PubMed  PubMed Central  Article  Google Scholar 

  36. 36.

    Hoiland RL, Sekhon MS, Cardim D, Wood MD, Gooderham P, Foster D, Griesdale DE. Lack of agreement between optimal mean arterial pressure determination using pressure reactivity index versus cerebral oximetry index in hypoxic ischemic brain injury after cardiac arrest. Resuscitation. 2020;152:184–91.

    PubMed  Article  PubMed Central  Google Scholar 

  37. 37.

    Aneman A, Laurikalla J, Pham P, Wilkman E, Jakkula P, Reinikainen M, et al. Cerebrovascular autoregulation following cardiac arrest: protocol for a post hoc analysis of the randomized COMACARE pilot trial. Acta Anaesthesiol Scand. 2019;63:1272–7.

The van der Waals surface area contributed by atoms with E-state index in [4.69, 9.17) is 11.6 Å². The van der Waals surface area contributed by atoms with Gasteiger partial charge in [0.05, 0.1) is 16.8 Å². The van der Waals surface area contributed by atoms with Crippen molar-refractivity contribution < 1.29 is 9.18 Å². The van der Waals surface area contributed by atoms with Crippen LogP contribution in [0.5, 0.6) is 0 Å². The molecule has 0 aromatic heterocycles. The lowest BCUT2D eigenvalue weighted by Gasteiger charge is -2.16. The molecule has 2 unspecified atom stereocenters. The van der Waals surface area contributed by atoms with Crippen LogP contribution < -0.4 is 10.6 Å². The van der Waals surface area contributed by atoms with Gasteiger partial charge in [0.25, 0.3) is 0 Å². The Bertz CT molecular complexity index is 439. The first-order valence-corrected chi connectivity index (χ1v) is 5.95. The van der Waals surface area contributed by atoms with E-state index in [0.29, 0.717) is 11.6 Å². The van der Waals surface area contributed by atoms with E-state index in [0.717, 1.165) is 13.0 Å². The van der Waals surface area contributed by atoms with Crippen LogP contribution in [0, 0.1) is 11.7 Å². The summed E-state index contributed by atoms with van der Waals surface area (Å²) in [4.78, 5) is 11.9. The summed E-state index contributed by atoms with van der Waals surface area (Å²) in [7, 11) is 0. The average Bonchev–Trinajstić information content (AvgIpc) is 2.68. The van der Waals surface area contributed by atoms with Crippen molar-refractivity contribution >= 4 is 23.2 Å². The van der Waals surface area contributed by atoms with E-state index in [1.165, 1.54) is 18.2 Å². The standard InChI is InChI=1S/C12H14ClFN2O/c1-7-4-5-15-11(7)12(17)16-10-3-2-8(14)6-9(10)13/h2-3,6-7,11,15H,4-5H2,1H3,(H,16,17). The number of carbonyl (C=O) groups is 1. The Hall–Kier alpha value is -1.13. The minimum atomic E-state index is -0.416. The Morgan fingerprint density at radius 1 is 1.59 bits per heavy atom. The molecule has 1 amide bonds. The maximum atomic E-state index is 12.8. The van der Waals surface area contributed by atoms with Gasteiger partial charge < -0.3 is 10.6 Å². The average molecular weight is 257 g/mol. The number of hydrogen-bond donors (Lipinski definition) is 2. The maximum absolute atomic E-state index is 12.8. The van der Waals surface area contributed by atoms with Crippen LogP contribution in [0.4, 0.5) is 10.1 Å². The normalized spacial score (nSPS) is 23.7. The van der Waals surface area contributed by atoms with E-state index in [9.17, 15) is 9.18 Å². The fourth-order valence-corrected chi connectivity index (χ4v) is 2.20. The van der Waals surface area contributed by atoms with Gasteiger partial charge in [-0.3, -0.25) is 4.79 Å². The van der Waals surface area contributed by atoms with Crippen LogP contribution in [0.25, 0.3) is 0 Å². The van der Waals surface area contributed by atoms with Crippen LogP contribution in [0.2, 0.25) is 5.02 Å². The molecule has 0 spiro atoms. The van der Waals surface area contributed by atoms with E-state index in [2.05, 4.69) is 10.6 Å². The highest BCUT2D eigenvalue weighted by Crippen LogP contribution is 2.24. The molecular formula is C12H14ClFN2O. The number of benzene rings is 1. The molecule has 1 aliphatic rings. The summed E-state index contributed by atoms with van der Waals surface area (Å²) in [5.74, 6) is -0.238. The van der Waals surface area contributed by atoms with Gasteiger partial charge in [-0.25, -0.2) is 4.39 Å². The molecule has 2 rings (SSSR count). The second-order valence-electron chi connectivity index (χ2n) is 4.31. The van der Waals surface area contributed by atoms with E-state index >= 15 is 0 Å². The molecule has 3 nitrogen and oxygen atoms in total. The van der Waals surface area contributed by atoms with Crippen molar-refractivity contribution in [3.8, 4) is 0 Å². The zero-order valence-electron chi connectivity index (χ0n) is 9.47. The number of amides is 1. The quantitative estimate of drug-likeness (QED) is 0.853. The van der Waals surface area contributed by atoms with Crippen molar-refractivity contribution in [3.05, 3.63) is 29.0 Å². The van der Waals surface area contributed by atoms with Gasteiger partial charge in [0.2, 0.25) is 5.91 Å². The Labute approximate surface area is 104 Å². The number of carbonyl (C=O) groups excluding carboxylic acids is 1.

CAS  PubMed  Article  PubMed Central  Google Scholar 

  38. 38.

    Nolan JP, Soar J, Cariou A, Cronberg T, Moulaert VR, Deakin CD, et al. European Resuscitation Council and European Society of Intensive Care Medicine guidelines for post-resuscitation care 2015: section 5 of the European Resuscitation Council guidelines for resuscitation 2015. Resuscitation. 2015;95:202–22.

    PubMed  Article  PubMed Central  Google Scholar 

  39. 39.

    Wallin E, Larsson IM, Nordmark-Grass J, Rosenqvist I, Kristofferzon ML, Rubertsson S. Characteristics of jugular bulb oxygen saturation in patients after cardiac arrest: a prospective study. Acta Anaesthesiol Scand. 2018;62:1237–45.

    CAS  PubMed  Article  PubMed Central  Google Scholar 

  40. 40.

    Hoiland RL, Robba C, Menon DK, Sekhon MS. Differential pathophysiologic phenotypes of hypoxic ischemic brain injury: considerations for post-cardiac arrest trials. Intensive Care Med. 2020;46:1969–71.